Since then, I’ve tried to be aware of the thickness of the language-wall each time I travel away from asphalt. Just few seconds of feeling it tremble is enough to make any trip worthwhile. A law of sorts has emerged: the breadth of the barrier is registered in the pulse of awe. As the first thins, the other races.
On this trip the barrier was relatively thin from the source to Powell, and at some moments--to recent to be interpreted--there was trauma. On the Grand, the large group made the wall thick again, and I was having too good of a time to worry about such matters. But when it was back to just Will and I after Christmas and we moved into a section of river that neither of us knew much about, it became clear that trying to be shaken by the canyons was hopeless among the motors and crowds. So we decide to head for a different kind of trauma, where language, people, structures, time have all the power they lack in solitary canyon floats. On New Year’s Eve, we stash our boats on the river bank and head for the heartless heart of it. Vegas.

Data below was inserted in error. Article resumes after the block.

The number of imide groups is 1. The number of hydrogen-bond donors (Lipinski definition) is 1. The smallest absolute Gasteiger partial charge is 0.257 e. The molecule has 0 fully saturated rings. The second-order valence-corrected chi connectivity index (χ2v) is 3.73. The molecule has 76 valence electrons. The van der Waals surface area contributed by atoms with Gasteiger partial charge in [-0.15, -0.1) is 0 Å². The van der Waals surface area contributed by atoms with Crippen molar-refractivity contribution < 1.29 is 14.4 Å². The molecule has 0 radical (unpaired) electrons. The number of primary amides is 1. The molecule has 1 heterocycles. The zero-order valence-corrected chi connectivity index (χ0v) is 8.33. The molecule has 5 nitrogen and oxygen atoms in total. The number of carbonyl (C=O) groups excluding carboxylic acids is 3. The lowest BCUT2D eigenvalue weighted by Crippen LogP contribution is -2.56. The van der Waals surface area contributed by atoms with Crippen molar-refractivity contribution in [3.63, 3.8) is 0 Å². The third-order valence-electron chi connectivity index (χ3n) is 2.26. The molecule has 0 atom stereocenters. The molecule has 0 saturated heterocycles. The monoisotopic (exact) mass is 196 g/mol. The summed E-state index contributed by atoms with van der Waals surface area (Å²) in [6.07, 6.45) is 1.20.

We hike up a side canyon and climb up to the rim on old ropes left behind by boy scouts. Five hours of wrong turns and trudging up sand washes later, we find the river again, this time in the form of two gigantic steel electric lines headed from the Hoover Dam towards town. We walk on a road between them for over a mile past small mesquite, scattered bushes, and an old dump. Eventually we hit pavement, and the pavement leads us to more Colorado River, where the sand suddenly gives way to lawns and palm trees in suburbia. We’d entered Boulder City, Nevada. Seven miles and a few thousand feet above the historic river channel, we found the river in the form of hydro-powered lights and well watered lawns. A new sea.